Getting the Fix In
Late on a Sunday night, nearly three weeks after publication of our article and long after we had given up on any possibility of an interview with Wales, he made yet one more stab at “fixing” the story. This time, he sent an email to Richard Adhikari, the author of the piece that had tormented him so, trying a gentler approach:
“Hi Richard, I wonder if you could get back to me about my ongoing concerns about the misrepresentations in the story you wrote about me recently in TechNewsWorld. The editor has been very unhelpful, but I believe that you are a good reporter interested in the facts, and that you can help me set things right. –Jimbo”
Wales had previously called Adhikari’s original version of the story “biased” and “a vicious libel of me.” It’s difficult to see how he jumped from that characterization to “I believe that you are a good reporter interested in the facts.” The only part of his last email correspondence that seems consistent with the entire chain, in fact, is his final plea to “help me set things right.”
The fact is, Jeff Merkey made the accusation mentioned in our story. Our reference to it is not a misrepresentation, and it’s not libel. We offered Wales several avenues for commenting on those accusations, and he rejected them, preferring to throw an email temper tantrum instead.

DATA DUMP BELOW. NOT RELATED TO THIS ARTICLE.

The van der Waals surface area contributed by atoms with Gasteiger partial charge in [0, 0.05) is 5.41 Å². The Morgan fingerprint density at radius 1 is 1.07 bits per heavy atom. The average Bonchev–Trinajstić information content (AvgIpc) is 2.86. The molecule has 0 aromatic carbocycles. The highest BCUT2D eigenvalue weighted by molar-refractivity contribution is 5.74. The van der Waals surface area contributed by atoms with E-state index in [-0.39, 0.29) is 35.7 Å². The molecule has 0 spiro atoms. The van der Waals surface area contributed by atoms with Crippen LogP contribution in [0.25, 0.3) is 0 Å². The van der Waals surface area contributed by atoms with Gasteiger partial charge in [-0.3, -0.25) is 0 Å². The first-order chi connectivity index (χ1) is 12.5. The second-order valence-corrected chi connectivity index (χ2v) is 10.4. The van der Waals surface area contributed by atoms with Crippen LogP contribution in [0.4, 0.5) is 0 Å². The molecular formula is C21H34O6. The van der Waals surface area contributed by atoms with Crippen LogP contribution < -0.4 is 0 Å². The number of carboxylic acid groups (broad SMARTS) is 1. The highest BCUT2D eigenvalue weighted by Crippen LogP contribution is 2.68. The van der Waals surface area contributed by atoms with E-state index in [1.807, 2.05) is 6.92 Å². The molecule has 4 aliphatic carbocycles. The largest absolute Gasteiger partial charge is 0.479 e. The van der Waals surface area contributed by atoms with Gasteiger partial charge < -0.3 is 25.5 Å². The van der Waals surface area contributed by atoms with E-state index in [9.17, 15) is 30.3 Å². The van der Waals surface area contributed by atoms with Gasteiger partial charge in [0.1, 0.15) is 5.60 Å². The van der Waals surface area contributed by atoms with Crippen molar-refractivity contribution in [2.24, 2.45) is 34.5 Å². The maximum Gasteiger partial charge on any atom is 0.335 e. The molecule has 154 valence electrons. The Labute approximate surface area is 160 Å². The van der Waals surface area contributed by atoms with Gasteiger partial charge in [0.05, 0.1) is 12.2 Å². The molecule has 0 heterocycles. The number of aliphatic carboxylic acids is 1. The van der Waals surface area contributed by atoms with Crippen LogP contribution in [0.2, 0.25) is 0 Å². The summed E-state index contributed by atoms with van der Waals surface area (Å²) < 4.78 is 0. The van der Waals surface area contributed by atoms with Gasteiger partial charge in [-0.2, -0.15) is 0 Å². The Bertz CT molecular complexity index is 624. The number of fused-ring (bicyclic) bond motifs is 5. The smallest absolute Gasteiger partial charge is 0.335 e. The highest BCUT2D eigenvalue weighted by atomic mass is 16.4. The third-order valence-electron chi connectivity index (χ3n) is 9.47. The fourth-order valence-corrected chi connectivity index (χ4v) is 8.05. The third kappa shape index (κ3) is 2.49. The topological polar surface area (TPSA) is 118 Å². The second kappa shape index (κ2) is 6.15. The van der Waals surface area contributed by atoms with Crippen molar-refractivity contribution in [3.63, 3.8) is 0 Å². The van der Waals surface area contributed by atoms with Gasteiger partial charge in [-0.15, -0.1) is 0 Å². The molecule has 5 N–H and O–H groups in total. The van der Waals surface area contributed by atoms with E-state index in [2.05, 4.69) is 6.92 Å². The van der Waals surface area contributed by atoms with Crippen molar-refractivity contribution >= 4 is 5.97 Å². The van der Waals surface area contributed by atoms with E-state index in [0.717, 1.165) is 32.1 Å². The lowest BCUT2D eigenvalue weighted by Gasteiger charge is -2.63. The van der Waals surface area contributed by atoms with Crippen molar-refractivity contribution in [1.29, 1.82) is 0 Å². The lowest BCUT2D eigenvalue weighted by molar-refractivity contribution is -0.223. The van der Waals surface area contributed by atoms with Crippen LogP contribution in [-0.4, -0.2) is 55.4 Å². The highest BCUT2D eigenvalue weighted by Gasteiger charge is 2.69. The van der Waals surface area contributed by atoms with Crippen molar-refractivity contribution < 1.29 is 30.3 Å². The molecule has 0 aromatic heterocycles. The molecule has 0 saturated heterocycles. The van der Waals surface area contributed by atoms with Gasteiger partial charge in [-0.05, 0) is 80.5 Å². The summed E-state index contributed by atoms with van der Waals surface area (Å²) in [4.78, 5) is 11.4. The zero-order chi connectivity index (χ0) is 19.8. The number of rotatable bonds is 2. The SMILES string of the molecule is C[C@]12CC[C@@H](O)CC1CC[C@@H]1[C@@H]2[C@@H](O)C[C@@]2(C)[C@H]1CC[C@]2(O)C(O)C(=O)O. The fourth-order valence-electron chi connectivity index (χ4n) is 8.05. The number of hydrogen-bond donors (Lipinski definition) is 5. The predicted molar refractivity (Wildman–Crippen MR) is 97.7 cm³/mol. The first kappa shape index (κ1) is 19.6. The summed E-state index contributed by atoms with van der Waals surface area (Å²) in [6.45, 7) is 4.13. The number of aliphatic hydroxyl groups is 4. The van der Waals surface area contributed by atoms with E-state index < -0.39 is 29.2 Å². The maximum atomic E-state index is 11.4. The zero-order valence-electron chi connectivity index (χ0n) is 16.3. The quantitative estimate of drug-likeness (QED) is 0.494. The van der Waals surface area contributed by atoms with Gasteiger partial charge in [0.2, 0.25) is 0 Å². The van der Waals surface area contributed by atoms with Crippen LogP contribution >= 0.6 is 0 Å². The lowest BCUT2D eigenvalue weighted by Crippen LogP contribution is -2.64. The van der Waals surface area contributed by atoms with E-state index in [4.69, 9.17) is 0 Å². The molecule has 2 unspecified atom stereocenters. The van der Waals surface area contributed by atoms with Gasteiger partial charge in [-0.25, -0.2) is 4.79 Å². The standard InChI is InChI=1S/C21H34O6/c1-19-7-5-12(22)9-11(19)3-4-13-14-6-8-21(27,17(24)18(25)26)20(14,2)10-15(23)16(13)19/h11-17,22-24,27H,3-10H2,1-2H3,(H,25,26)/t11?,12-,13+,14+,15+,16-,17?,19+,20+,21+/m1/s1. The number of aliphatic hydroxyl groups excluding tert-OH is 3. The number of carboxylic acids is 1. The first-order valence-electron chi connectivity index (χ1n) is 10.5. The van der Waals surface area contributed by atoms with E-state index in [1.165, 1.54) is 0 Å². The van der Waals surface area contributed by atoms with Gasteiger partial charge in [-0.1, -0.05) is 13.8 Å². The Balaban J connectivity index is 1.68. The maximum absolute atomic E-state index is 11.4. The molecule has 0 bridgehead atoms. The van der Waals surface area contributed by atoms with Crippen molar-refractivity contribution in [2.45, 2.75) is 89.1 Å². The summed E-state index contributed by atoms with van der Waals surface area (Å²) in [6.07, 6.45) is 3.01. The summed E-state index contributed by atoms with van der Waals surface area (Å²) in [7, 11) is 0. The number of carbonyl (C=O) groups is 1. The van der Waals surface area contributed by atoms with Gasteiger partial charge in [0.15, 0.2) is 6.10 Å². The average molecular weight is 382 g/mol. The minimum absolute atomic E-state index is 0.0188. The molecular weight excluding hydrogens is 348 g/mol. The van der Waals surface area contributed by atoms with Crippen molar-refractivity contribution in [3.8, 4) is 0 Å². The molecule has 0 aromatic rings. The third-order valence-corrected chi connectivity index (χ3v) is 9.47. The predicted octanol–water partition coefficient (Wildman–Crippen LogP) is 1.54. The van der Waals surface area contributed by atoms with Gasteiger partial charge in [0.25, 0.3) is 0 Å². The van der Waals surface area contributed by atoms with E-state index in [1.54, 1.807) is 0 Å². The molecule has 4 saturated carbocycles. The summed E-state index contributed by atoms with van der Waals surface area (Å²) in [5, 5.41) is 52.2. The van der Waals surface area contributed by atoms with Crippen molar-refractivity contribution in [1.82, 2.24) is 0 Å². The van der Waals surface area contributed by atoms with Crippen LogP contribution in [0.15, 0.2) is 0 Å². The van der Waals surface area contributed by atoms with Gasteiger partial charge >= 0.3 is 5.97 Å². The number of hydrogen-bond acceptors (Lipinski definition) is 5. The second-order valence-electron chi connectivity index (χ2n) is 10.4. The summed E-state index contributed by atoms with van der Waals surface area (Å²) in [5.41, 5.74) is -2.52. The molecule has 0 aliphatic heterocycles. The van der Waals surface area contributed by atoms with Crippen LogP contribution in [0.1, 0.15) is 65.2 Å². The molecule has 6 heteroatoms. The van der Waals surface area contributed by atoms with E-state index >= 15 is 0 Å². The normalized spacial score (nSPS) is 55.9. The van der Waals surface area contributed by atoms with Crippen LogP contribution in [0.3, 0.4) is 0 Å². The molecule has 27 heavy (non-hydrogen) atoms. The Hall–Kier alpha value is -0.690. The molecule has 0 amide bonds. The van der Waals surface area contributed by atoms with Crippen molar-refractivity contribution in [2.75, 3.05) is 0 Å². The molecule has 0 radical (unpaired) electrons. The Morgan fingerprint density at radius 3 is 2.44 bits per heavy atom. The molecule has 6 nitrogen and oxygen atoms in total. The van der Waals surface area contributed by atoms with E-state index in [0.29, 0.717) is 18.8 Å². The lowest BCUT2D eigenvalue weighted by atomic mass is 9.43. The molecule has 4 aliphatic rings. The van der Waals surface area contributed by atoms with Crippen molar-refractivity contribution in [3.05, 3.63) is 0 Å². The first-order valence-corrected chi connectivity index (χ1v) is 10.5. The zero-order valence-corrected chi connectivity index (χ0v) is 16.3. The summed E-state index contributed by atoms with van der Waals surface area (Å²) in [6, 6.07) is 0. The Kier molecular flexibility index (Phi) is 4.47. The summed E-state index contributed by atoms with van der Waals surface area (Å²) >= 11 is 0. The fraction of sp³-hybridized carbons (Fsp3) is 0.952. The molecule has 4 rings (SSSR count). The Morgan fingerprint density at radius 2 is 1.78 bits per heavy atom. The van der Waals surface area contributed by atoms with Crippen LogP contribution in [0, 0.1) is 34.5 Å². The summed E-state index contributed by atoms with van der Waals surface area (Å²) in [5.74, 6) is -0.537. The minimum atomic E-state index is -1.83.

Perhaps Wales just isn’t used to failing to influence. That’s an unsettling thought. I doubt that he’s the only influencer hellbent on getting his way. There’s no way of knowing how many digital articles have already been tied to a brick and dumped in the river. How many nasty little word-moles have been excised. How many sows’ ears have been fashioned into silk purses. How many new voices have jumped into old discussions, radically altering both their content and their tone.
Many fear the Internet’s tenacity in preserving information. Once something reaches cyberspace, there’s no sure way to reel it back in. There’s something even worse to worry about, though, and that is the essential impermanence of information online. Like the old telephone game, stories can change in the retelling, and an unlimited number of versions can coexist.
People who know how to use technology can bolster the versions they prefer until they drown out the rest, essentially crushing them into oblivion. On the Internet, numbers matter. Which story is true? Why, the one that shouts the loudest, of course. The one that carries the “influencer’s” seal of approval. The one with the most votes — even if the ballot box has been stuffed.
“Always in motion is the future,” says Yoda. That’s something that’s as true in the world we inhabit as in a galaxy far away. The past, however, should be allowed to stay put.
Mick Brady is managing editor of ECT News Network.